For many Americans abroad, voting is a near impossibility

I am an American abroad that formerly worked on the Hill. I would like to inform my former colleagues of Americans’ enormous difficulty in voting abroad.

For our service members stationed abroad there are simplified procedures and extended deadlines to cast ballots. For the other 4 to 7 million Americans living and working overseas there are tight deadlines and a reliance on foreign postal systems, which discourage many of us from voting.

The process to vote typically begins with mailing your request for a ballot to your local election authority (though some election authorities are now allowing requests to be e-mailed or faxed). Then they will send you a ballot, which you return by voting day. This requires two or three separate mailings, all going through foreign postal systems. In most countries it is extremely unlikely your ballot would ever make it across the ocean in time. There are thousands of Americans living in places like Afghanistan, Sierra Leone, Liberia, Haiti and other countries that have non-existent postal systems.

One may use an express courier like FedEx or DHL, but sending a simple letter still costs around $100 from most African and Asian countries, and your local election office will still send your ballot via the U.S. Postal Service, which hands it off to a foreign mail carrier at the border. Just send a postcard from Washington, D.C. to Tashkent, Mabuto or Jakarta and see if it takes three months or less. Then you will understand the frustration of waiting for your ballot to arrive and wondering if it will even make the return trip home.

To improve the system, I suggest that Congress open up the Army Post Office (APO) system, which goes to every U.S. Embassy in the world, for the sole purpose of allowing Americans abroad to request and send in their election ballots. This is the only reliable option to cast one’s vote.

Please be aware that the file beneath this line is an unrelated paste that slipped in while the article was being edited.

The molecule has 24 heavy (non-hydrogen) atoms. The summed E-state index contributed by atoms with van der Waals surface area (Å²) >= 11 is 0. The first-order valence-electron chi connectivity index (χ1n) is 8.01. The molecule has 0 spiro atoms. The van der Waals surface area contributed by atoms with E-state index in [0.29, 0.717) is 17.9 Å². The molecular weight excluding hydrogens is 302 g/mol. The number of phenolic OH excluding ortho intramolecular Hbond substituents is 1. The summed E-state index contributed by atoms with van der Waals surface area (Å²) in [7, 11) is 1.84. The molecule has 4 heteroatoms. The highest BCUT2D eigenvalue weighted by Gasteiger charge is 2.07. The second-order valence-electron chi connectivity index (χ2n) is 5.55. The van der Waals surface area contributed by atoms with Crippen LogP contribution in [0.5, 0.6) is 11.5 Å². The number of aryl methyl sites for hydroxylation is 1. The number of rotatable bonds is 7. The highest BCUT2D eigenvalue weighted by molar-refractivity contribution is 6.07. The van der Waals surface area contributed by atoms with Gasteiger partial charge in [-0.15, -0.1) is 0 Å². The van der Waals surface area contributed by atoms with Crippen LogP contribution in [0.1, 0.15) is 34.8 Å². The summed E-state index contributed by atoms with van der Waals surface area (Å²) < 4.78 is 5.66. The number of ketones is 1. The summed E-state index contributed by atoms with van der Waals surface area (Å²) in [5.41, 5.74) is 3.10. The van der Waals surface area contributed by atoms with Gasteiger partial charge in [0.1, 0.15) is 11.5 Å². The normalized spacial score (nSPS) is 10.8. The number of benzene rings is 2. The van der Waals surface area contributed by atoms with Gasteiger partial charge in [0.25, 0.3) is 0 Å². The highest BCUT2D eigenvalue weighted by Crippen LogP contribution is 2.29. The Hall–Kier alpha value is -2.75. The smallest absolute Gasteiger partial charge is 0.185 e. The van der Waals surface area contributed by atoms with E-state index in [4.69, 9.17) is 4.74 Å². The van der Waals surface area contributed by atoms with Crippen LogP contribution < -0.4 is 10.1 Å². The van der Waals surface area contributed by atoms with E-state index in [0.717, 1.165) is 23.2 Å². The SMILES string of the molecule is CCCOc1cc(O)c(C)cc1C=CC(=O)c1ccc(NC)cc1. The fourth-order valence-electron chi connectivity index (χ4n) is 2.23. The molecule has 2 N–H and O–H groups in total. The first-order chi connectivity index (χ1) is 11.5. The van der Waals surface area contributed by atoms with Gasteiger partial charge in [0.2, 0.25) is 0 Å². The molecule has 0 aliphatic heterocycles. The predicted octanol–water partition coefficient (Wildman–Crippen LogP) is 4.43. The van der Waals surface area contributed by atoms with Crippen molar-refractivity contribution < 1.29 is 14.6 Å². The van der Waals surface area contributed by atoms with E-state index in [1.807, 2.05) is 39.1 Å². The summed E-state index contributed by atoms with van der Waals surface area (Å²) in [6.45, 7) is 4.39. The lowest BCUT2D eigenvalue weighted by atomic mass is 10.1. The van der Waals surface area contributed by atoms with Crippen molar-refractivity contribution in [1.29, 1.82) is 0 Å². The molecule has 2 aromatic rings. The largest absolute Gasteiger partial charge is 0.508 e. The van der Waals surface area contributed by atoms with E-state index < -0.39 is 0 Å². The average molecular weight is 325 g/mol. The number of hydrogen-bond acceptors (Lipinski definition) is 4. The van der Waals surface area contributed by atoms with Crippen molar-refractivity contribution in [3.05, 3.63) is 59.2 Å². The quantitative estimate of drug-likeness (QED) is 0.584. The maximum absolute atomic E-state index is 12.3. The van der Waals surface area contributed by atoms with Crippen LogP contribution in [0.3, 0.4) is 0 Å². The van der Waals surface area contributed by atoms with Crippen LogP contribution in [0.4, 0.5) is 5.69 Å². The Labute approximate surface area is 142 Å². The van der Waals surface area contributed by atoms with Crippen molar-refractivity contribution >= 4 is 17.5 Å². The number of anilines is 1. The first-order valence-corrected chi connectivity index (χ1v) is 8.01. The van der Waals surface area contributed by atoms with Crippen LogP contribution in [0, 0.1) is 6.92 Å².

Today, there are thousands of Americans abroad that are doing our nation’s business, and these “unofficial” Americans will not likely vote. They are building bridges in Afghanistan, opening Internet cafes in Vietnam, or furnishing birthing clinics in the Congo. Many countries, including Iraq, East Timor and Afghanistan, have gone to great lengths to ensure their citizens can seamlessly cast a ballot abroad, all with American donor assistance and planning. It is time we do the same for our Americans abroad.

This year, I work at a U.S. Embassy and have access to the APO system, and I will definitely be voting. I am fortunate, but there are thousands of Americans just outside the gates of the U.S. Embassy rebuilding this war-stricken country that have no reasonable or reliable access to mail for the simple purpose of voting. Unless the rules change, a majority will not be able to vote this year.

Kabul, Afghanistan